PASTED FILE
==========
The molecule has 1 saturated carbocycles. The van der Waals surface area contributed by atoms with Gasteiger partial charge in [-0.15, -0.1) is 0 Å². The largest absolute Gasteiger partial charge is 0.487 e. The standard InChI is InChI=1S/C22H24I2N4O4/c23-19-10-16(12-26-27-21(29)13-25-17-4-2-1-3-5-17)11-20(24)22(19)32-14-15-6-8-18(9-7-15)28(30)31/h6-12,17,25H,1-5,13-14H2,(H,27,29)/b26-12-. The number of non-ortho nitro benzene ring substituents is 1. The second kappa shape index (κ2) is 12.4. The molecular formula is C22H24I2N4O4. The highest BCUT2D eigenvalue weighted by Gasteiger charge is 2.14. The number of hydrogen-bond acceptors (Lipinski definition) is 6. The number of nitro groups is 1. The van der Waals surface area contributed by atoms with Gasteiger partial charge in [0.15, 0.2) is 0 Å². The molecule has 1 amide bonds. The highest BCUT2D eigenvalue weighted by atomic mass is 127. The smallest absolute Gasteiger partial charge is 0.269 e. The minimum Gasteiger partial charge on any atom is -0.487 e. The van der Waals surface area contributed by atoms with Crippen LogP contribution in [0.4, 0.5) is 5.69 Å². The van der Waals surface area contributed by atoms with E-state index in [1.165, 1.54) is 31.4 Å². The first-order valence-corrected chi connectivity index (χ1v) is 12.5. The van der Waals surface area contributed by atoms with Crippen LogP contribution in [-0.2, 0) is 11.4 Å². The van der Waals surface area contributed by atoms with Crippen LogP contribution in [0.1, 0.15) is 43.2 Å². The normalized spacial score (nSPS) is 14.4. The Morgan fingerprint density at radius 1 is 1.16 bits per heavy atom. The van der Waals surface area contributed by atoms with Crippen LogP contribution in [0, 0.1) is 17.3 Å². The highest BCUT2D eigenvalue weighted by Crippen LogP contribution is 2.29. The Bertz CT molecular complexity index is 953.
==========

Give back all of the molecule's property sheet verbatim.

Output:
The molecule has 1 saturated carbocycles. The van der Waals surface area contributed by atoms with Gasteiger partial charge in [-0.15, -0.1) is 0 Å². The largest absolute Gasteiger partial charge is 0.487 e. The standard InChI is InChI=1S/C22H24I2N4O4/c23-19-10-16(12-26-27-21(29)13-25-17-4-2-1-3-5-17)11-20(24)22(19)32-14-15-6-8-18(9-7-15)28(30)31/h6-12,17,25H,1-5,13-14H2,(H,27,29)/b26-12-. The number of non-ortho nitro benzene ring substituents is 1. The second kappa shape index (κ2) is 12.4. The molecular formula is C22H24I2N4O4. The highest BCUT2D eigenvalue weighted by Gasteiger charge is 2.14. The number of hydrogen-bond acceptors (Lipinski definition) is 6. The number of nitro groups is 1. The van der Waals surface area contributed by atoms with Gasteiger partial charge in [0.15, 0.2) is 0 Å². The molecule has 1 amide bonds. The highest BCUT2D eigenvalue weighted by atomic mass is 127. The smallest absolute Gasteiger partial charge is 0.269 e. The minimum Gasteiger partial charge on any atom is -0.487 e. The van der Waals surface area contributed by atoms with Crippen LogP contribution in [0.4, 0.5) is 5.69 Å². The van der Waals surface area contributed by atoms with E-state index in [1.165, 1.54) is 31.4 Å². The first-order valence-corrected chi connectivity index (χ1v) is 12.5. The van der Waals surface area contributed by atoms with Crippen LogP contribution in [-0.2, 0) is 11.4 Å². The van der Waals surface area contributed by atoms with Crippen LogP contribution in [0.1, 0.15) is 43.2 Å². The normalized spacial score (nSPS) is 14.4. The Morgan fingerprint density at radius 1 is 1.16 bits per heavy atom. The van der Waals surface area contributed by atoms with Crippen LogP contribution in [0, 0.1) is 17.3 Å². The highest BCUT2D eigenvalue weighted by Crippen LogP contribution is 2.29. The Bertz CT molecular complexity index is 953.